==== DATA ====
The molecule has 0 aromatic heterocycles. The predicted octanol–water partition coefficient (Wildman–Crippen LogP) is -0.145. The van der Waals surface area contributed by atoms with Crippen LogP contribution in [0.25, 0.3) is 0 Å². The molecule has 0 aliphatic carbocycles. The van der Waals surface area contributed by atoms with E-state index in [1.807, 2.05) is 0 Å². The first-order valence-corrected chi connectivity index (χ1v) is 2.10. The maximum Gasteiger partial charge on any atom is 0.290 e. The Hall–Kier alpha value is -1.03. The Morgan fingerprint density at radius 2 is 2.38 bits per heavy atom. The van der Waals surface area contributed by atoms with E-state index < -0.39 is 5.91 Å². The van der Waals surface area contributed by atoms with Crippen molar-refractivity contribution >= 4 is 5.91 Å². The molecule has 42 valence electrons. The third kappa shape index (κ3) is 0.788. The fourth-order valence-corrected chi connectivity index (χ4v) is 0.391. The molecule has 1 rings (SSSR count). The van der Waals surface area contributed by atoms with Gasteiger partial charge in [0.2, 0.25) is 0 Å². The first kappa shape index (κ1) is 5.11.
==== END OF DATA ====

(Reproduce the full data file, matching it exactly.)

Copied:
The molecule has 0 aromatic heterocycles. The predicted octanol–water partition coefficient (Wildman–Crippen LogP) is -0.145. The van der Waals surface area contributed by atoms with Crippen LogP contribution in [0.25, 0.3) is 0 Å². The molecule has 0 aliphatic carbocycles. The van der Waals surface area contributed by atoms with E-state index in [1.807, 2.05) is 0 Å². The first-order valence-corrected chi connectivity index (χ1v) is 2.10. The maximum Gasteiger partial charge on any atom is 0.290 e. The Hall–Kier alpha value is -1.03. The Morgan fingerprint density at radius 2 is 2.38 bits per heavy atom. The van der Waals surface area contributed by atoms with E-state index < -0.39 is 5.91 Å². The van der Waals surface area contributed by atoms with Crippen molar-refractivity contribution >= 4 is 5.91 Å². The molecule has 42 valence electrons. The third kappa shape index (κ3) is 0.788. The fourth-order valence-corrected chi connectivity index (χ4v) is 0.391. The molecule has 1 rings (SSSR count). The van der Waals surface area contributed by atoms with Gasteiger partial charge in [0.2, 0.25) is 0 Å². The first kappa shape index (κ1) is 5.11.